Just this week the State Department labelled five Chinese state media organizations as “foreign missions” effectively branding them extensions of the Chinese state and partially treating them like embassies but without the diplomatic immunity that comes with it.  A large symbolic, and overdue move by the US.  Who didn’t know Xinhua was the Communist Party’s mouthpiece?  But in near immediate response Beijing expelled three ethic Chinese journalists, two Americans and one Australian from the Wall Street Journal’s office in Beijing.  The Chinese claimed the expulsions were in response to a headline from two weeks before which they found offensive but neither the headline nor the opinion piece was written by any of the three journalists.  By expelling ethic Chinese Beijing is trying to send a message to all ethnic Chinese everywhere that criticism of the PRC is effectively being a traitor to all Chinese and they should expect retaliation by the Chinese state.  A position which officially China will never admit to but which they continue to support in a low-level fashion.

So where is the post-trade truce goodwill in all of this?  The Chinese leadership may take some comfort of mixed signals coming from the administration when it had been suggested that the US would restrict sales of General Electric aircraft engines to China although Trump soon tweeted dismissing the idea and claimed that the US remains opens for business with China and the world, at least on terms Trump believes is favourable.  He even called out those who would use “national security” as an excuse to stop trading with China saying it was being used too lightly to justify restrictions.

With this list of issues just in the past month no one should think that somehow US China relations are back to normal.  After a lull over the past few months reports are starting to appear again around the Capital War and restrictions on China companies listing in the States.  Marco Rubio hasn’t gone away and there is no reason to think that there won’t be more efforts made to restrict capital flows to China and Chinese companies.

And the US election, now less than nine months away hasn’t even figured into the discussion yet.  The Super Tuesday Democratic primaries on 3 March could well give a clear Democratic Party candidate and then surely China and US policy toward it will become more central.  Sanders and Bloomberg seem to be the frontrunners, perhaps, it is still far from clear, and Sanders most certainly isn’t going to go lightly on China.  Bloomberg’s record has seen his company pulling stories which were negative to Chinese leaders and he has major business interests in the country but he can hardly run on the policy of China engagement.  The mood of the country has changed and unfairly the Covid-19 outbreak has tainted the image of the country and citizens.  China will not have an easy US election run.

Looking back over the past few weeks it seems incredible that the Phase One deal was signed at all.  Distrust between both parties remains as high as ever.  The virus has only exposed further the tensions between the two countries and even the dramatic actions which the Party has taken in China to try and stem the virus has caused as much horror as it has as admiration.  Americans and others are clearly seeing that the Chinese way is a very different way from theirs.

The virus highlights the real gulf between the two countries.  It shows exactly why the grand trade deal needed to be split into multiple phases because all the early talk about some all-encompassing deal with China was simply never going to happen.  The range of issues dividing the countries is large and, in some cases, unbridgeable.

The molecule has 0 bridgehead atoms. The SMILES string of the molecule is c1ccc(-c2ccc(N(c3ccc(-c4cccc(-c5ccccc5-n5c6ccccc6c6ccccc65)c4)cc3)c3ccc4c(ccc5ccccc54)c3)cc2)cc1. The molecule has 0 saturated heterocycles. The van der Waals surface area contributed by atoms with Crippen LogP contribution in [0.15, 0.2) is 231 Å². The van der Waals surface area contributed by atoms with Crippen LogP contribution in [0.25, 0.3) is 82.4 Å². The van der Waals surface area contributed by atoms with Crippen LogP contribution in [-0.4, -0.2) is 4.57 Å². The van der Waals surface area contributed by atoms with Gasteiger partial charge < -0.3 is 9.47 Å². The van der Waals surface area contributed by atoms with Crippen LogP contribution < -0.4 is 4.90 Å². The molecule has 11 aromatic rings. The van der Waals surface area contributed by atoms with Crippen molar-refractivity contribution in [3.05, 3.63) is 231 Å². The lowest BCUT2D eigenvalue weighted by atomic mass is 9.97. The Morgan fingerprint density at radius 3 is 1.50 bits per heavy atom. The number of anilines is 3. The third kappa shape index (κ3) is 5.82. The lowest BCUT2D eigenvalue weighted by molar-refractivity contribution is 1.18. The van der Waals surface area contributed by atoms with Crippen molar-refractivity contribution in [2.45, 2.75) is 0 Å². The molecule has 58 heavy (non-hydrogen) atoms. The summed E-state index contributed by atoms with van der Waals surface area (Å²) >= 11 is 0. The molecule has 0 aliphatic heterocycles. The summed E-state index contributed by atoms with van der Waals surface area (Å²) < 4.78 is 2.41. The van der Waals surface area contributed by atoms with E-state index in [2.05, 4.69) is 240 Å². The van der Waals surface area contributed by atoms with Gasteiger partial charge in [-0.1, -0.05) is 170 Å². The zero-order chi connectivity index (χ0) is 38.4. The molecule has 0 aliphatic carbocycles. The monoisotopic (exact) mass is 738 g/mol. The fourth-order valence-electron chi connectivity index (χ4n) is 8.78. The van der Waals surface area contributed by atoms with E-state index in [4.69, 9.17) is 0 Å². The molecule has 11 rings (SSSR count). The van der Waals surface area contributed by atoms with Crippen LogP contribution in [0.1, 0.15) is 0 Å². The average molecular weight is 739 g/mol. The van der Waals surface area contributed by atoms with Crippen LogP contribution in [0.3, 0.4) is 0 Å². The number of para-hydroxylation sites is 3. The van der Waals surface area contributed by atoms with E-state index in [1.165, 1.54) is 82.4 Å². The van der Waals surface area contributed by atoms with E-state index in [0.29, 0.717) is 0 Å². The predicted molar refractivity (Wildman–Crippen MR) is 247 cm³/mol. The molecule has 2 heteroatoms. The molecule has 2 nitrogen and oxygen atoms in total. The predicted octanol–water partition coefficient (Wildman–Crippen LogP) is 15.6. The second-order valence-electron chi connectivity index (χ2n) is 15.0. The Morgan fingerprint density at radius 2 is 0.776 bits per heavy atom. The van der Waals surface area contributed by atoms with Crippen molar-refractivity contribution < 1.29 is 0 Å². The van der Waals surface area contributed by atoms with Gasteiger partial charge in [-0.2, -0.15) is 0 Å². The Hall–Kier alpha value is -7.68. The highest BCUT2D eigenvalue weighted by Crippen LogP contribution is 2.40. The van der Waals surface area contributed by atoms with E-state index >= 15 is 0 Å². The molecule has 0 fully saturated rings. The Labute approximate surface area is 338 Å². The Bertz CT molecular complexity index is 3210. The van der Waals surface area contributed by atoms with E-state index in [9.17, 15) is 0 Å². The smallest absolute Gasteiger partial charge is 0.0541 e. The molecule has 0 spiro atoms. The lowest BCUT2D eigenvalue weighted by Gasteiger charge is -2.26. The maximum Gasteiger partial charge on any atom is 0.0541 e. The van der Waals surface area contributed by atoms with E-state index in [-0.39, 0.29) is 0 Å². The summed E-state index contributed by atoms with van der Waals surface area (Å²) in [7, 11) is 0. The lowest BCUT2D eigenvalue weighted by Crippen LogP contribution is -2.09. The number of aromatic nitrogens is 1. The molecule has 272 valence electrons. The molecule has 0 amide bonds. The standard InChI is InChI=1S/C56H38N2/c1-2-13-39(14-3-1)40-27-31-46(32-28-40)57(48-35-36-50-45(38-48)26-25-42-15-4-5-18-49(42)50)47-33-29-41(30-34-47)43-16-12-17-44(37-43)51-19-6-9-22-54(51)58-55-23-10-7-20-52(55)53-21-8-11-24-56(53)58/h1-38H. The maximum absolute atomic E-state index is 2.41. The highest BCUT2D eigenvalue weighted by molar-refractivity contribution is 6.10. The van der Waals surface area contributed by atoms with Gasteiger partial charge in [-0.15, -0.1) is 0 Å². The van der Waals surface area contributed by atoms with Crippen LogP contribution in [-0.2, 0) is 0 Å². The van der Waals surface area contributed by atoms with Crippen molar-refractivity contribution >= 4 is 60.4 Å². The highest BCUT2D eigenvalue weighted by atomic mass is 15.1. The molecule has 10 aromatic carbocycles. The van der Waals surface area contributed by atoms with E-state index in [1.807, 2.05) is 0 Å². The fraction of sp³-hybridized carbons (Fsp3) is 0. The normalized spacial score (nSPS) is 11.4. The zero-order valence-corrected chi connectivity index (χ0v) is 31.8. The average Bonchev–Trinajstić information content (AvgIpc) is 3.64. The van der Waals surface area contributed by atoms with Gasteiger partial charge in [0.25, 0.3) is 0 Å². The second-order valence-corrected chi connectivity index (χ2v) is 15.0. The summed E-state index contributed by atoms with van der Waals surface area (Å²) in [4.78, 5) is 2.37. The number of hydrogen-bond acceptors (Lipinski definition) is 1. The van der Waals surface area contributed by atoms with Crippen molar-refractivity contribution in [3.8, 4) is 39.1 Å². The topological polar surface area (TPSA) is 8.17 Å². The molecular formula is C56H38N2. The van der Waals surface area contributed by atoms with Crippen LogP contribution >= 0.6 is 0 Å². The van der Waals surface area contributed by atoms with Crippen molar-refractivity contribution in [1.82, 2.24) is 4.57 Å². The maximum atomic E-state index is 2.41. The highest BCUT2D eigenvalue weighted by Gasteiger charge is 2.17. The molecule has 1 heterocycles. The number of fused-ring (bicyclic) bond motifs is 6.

At present it is still unclear how the virus will develop.  It clearly can spread easily although transmissions mechanisms aren’t fully understood.  Well over one hundred thousand are already infected, there simply is no way that China has been able to capture and identify every case and because of that there can be no certainty about the long-term consequences especially on the economy of China.  China does not have the fiscal and monetary luxury it enjoyed after SARS or the GFC to just pour money into the economy nor is it in some upward economic global boom.  China will respond as best it can, but it is still suffering the effects of the credit binge from the last stimulus.  Failing to meet Phase One buying commitments and already announced force majeure clauses by SOEs in commodity contracts will not be welcomed.  Chinese growth and demand have been seen as a given by many in the world, not least by the Chinese themselves.  If that was to dramatically slow and remain slow for an extended period, then Chinese leaders will find themselves in very uncharted waters.

Much of China’s global punch and reach is based on its economic might.  No one really thinks of the PRC as a friend or ally, but everyone wants something of their market.  If that was to stall, then China will need to reassess its priorities.  The optimists can hope for greater transparency and openness within the Chinese system, but no one should count on that.  Even if the economy recovers quicker it is hard to seen how Covid-19 doesn’t leave a long-term legacy, good or bad, in China and their relationship with the US.




フレイザー・ハウイー(Howie, Fraser)|アナリスト。ケンブリッジ大学で物理を専攻し、北京語言文化大学で中国語を学んだのち、20年以上にわたりアジア株を中心に取引と分析、執筆活動を行う。この間、香港、北京、シンガポールでベアリングス銀行、バンカース・トラスト、モルガン・スタンレー、中国国際金融(CICC)に勤務。2003年から2012年まではフランス系証券会社のCLSAアジア・パシフィック・マーケッツ(シンガポール)で上場派生商品と疑似ストックオプション担当の代表取締役を務めた。「エコノミスト」誌2011年ブック・オブ・ザ・イヤーを受賞し、ブルームバーグのビジネス書トップ10に選ばれた“Red Capitalism : The Fragile Financial Foundations of China's Extraordinary Rise”(赤い資本主義:中国の並外れた成長と脆弱な金融基盤)をはじめ、3冊の共著書がある。「ウォール・ストリート・ジャーナル」、「フォーリン・ポリシー」、「チャイナ・エコノミック・クォータリー」、「日経アジアレビュー」に定期的に寄稿するほか、CNBC、ブルームバーグ、BBCにコメンテーターとして頻繫に登場している。 // Fraser Howie is co-author of three books on the Chinese financial system, Red Capitalism: The Fragile Financial Foundations of China’s Extraordinary Rise (named a Book of the Year 2011 by The Economist magazine and one of the top ten business books of the year by Bloomberg), Privatizing China: Inside China’s Stock Markets and “To Get Rich is Glorious” China’s Stock Market in the ‘80s and ‘90s. He studied Natural Sciences (Physics) at Cambridge University and Chinese at Beijing Language and Culture University and for over twenty years has been trading, analyzing and writing about Asian stock markets. During that time he has worked in Hong Kong Beijing and Singapore. He has worked for Baring Securities, Bankers Trust, Morgan Stanley, CICC and from 2003 to 2012 he worked at CLSA as a Managing Director in the Listed Derivatives and Synthetic Equity department. His work has been published in the Wall Street Journal, Foreign Policy, China Economic Quarterly and the Nikkei Asian Review, and is a regular commentator on CNBC, Bloomberg and the BBC.